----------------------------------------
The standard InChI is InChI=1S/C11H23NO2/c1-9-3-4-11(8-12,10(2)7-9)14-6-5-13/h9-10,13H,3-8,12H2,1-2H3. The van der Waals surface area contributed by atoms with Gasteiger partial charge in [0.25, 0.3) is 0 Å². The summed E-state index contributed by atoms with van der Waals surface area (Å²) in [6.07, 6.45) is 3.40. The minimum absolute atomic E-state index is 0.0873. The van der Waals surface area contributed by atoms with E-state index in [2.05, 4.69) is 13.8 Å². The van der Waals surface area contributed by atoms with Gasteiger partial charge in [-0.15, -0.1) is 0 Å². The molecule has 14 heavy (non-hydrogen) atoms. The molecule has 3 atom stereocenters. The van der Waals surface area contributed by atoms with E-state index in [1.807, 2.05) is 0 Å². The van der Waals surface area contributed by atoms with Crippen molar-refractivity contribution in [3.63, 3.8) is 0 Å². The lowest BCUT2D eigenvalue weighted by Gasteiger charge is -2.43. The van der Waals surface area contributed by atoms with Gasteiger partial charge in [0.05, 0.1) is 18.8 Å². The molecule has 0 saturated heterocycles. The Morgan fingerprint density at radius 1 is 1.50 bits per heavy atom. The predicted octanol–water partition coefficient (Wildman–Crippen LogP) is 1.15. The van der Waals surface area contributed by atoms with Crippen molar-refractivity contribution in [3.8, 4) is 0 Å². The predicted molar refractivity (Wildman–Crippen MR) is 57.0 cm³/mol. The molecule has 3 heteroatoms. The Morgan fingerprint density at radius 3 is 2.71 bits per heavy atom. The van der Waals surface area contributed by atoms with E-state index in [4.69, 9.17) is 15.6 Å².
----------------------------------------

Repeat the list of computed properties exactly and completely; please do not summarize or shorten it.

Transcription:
The standard InChI is InChI=1S/C11H23NO2/c1-9-3-4-11(8-12,10(2)7-9)14-6-5-13/h9-10,13H,3-8,12H2,1-2H3. The van der Waals surface area contributed by atoms with Gasteiger partial charge in [0.25, 0.3) is 0 Å². The summed E-state index contributed by atoms with van der Waals surface area (Å²) in [6.07, 6.45) is 3.40. The minimum absolute atomic E-state index is 0.0873. The van der Waals surface area contributed by atoms with E-state index in [2.05, 4.69) is 13.8 Å². The van der Waals surface area contributed by atoms with Gasteiger partial charge in [-0.15, -0.1) is 0 Å². The molecule has 14 heavy (non-hydrogen) atoms. The molecule has 3 atom stereocenters. The van der Waals surface area contributed by atoms with E-state index in [1.807, 2.05) is 0 Å². The van der Waals surface area contributed by atoms with Crippen molar-refractivity contribution in [3.63, 3.8) is 0 Å². The lowest BCUT2D eigenvalue weighted by Gasteiger charge is -2.43. The van der Waals surface area contributed by atoms with Gasteiger partial charge in [0.05, 0.1) is 18.8 Å². The molecule has 0 saturated heterocycles. The Morgan fingerprint density at radius 1 is 1.50 bits per heavy atom. The predicted octanol–water partition coefficient (Wildman–Crippen LogP) is 1.15. The van der Waals surface area contributed by atoms with Crippen molar-refractivity contribution in [3.8, 4) is 0 Å². The predicted molar refractivity (Wildman–Crippen MR) is 57.0 cm³/mol. The molecule has 3 heteroatoms. The Morgan fingerprint density at radius 3 is 2.71 bits per heavy atom. The van der Waals surface area contributed by atoms with E-state index in [4.69, 9.17) is 15.6 Å².